On March 4, 1858, South Carolina senator James Henry Hammond rose to his feet to explain to the Senate how society worked. “In all social systems,” he said, “there must be a class to do the menial duties, to perform the drudgery of life.” That class, he said, needed little intellect and little skill, but it should be strong, docile, and loyal.
“Such a class you must have, or you would not have that other class which leads progress, civilization and refinement,” Hammond said. His workers were the “mud-sill” on which society rested, the same way that a stately house rested on wooden sills driven into the mud.
He told his northern colleagues that the South had perfected this system by enslavement based on race, while northerners pretended that they had abolished slavery. “Aye, the name, but not the thing,” he said. “[Y]our whole hireling class of manual laborers and ‘operatives,’ as you call them, are essentially slaves.”
While southern leaders had made sure to keep their enslaved people from political power, Hammond said, he warned that northerners had made the terrible mistake of giving their “slaves” the vote. As the majority, they could, if they only realized it, control society. Then “where would you be?” he asked. “Your society would be reconstructed, your government overthrown, your property divided, not…with arms…but by the quiet process of the ballot-box.”
He warned that it was only a matter of time before workers took over northern cities and began slaughtering men of property.
Hammond’s vision was of a world divided between the haves and the have-nots, where men of means commandeered the production of workers and justified that theft with the argument that such a concentration of wealth would allow superior men to move society forward.
It was a vision that spoke for the South’s wealthy planter class—enslavers who held more than 50 of their Black neighbors in bondage and made up about 1% of the population—but such a vision didn’t even speak for the majority of white southerners, most of whom were much poorer than such a vision suggested.
And it certainly did not speak for northerners, to whom Hammond’s vision of a society divided between dim drudges and the rich and powerful was both troubling and deeply insulting.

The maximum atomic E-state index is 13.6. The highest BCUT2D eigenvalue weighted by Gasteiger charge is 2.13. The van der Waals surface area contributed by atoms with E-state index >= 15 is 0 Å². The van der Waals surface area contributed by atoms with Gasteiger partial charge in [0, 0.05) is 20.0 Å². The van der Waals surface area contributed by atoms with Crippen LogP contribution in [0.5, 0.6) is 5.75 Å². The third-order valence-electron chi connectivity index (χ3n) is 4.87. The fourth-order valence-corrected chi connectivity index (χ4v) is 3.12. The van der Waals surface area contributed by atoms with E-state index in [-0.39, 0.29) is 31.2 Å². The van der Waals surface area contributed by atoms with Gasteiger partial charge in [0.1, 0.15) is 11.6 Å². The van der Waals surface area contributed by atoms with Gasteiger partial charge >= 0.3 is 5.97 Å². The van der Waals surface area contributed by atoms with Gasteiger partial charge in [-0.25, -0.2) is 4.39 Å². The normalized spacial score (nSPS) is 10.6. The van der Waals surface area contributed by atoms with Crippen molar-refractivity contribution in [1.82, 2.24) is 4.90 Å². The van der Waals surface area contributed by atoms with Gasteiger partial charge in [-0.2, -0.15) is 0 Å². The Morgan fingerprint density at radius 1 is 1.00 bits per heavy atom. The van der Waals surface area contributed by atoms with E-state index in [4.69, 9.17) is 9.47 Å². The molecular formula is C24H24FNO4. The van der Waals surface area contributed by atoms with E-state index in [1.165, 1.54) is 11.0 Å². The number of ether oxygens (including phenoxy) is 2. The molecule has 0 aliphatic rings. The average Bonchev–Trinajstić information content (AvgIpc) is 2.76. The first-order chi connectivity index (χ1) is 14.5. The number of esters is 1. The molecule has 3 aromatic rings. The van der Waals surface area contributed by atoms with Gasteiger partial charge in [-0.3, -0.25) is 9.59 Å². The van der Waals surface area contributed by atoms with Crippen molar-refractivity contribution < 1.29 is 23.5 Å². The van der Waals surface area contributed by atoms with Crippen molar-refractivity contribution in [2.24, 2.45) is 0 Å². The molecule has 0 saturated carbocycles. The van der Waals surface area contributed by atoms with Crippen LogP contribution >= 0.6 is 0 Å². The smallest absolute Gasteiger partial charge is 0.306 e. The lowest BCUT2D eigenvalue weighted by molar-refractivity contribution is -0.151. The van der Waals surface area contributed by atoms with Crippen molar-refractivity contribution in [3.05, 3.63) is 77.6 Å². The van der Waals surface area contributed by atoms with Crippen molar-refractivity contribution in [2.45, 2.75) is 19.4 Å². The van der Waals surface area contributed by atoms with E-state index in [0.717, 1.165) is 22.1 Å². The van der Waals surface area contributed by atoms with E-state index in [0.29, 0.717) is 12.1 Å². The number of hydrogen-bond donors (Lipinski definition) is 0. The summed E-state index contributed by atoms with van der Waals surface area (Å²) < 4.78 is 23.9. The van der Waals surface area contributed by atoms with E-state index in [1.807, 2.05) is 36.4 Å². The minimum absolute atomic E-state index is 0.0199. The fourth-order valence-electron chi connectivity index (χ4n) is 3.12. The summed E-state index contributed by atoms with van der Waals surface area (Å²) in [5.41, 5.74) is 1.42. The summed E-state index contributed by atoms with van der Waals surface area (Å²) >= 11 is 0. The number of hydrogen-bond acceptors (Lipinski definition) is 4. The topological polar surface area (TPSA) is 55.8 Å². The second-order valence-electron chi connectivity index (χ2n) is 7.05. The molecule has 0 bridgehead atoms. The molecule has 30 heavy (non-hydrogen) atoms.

On September 30, 1859, at the Wisconsin State Agricultural Fair, rising politician Abraham Lincoln answered Hammond’s vision of a society dominated by a few wealthy men. While the South Carolina enslaver argued that labor depended on capital to spur men to work, either by hiring them or enslaving them, Lincoln said there was an entirely different way to see the world.
Representing an economy in which most people worked directly on the land or water to pull wheat into wagons and fish into barrels, Lincoln believed that “[l]abor is prior to, and independent of, capital; that, in fact, capital is the fruit of labor, and could never have existed if labor had not first existed — that labor can exist without capital, but that capital could never have existed without labor. Hence they hold that labor is the superior—greatly the superior of capital.”
A man who had, himself, worked his way up from poverty to prominence – while Hammond had married into money, Lincoln went on: “[T]he opponents of the ‘mud-sill’ theory insist that there is not … any such things as the free hired laborer being fixed to that condition for life.”
And then Lincoln articulated what would become the ideology of the fledgling Republican Party:
“The prudent, penniless beginner in the world, labors for wages awhile, saves a surplus with which to buy tools or land, for himself; then labors on his own account for another while, and at length hires another new beginner to help him. This, say its advocates, is free labor—the just and generous, and prosperous system, which opens the way for all—gives hope to all, and energy and progress, and improvement of condition to all.”
In such a worldview, everyone shared a harmony of interest. What was good for the individual worker was, ultimately, good for everyone. There was no conflict between labor and capital; capital was simply “pre-exerted labor.” Except for a few unproductive financiers and those who wasted their wealth on luxuries, everyone was part of the same harmonious system.
The protection of property was crucial to this system, but so was opposition to great accumulations of wealth. Levelers who wanted to confiscate property would upset this harmony, as Hammond warned, but so would rich men who sought to monopolize land, money, or the means of production. If a few people took over most of a country’s money or resources, rising laborers would be forced to work for them forever or, at best, would have to pay exorbitant prices for the land or equipment they needed to become independent.
A lot of water has gone under the bridge since Lincoln’s day, but on this Labor Day weekend, it strikes me that the worldviews of men like Hammond and Lincoln are still fundamental to our society: Should our government protect people of property as they exploit the majority so they can accumulate wealth and move society forward as they wish?
Or should we protect the right of ordinary Americans to build their own lives, making sure that no one can monopolize the country’s money and resources, with the expectation that their efforts will build society from the ground up?